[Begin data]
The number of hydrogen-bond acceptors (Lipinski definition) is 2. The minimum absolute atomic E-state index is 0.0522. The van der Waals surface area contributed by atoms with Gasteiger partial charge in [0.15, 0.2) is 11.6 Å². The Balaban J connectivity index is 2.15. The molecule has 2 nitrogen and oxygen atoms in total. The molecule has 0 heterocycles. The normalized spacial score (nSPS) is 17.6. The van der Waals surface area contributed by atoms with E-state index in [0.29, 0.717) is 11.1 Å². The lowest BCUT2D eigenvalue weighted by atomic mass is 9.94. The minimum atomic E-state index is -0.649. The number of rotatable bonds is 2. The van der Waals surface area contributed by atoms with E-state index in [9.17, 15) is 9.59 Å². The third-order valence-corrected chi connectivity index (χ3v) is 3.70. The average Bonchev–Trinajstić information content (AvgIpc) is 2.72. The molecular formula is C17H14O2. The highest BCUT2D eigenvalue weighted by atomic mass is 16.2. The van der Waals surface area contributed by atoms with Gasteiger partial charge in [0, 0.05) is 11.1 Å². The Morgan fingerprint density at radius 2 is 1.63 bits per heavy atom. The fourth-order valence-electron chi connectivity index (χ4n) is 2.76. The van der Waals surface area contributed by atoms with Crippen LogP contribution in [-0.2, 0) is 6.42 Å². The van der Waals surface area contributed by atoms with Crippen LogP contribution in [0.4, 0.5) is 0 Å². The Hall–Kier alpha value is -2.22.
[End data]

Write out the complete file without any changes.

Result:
The number of hydrogen-bond acceptors (Lipinski definition) is 2. The minimum absolute atomic E-state index is 0.0522. The van der Waals surface area contributed by atoms with Gasteiger partial charge in [0.15, 0.2) is 11.6 Å². The Balaban J connectivity index is 2.15. The molecule has 2 nitrogen and oxygen atoms in total. The molecule has 0 heterocycles. The normalized spacial score (nSPS) is 17.6. The van der Waals surface area contributed by atoms with E-state index in [0.29, 0.717) is 11.1 Å². The lowest BCUT2D eigenvalue weighted by atomic mass is 9.94. The minimum atomic E-state index is -0.649. The number of rotatable bonds is 2. The van der Waals surface area contributed by atoms with E-state index in [9.17, 15) is 9.59 Å². The third-order valence-corrected chi connectivity index (χ3v) is 3.70. The average Bonchev–Trinajstić information content (AvgIpc) is 2.72. The molecular formula is C17H14O2. The highest BCUT2D eigenvalue weighted by atomic mass is 16.2. The van der Waals surface area contributed by atoms with Gasteiger partial charge in [0, 0.05) is 11.1 Å². The Morgan fingerprint density at radius 2 is 1.63 bits per heavy atom. The fourth-order valence-electron chi connectivity index (χ4n) is 2.76. The van der Waals surface area contributed by atoms with Crippen LogP contribution in [-0.2, 0) is 6.42 Å². The van der Waals surface area contributed by atoms with Crippen LogP contribution in [0.4, 0.5) is 0 Å². The Hall–Kier alpha value is -2.22.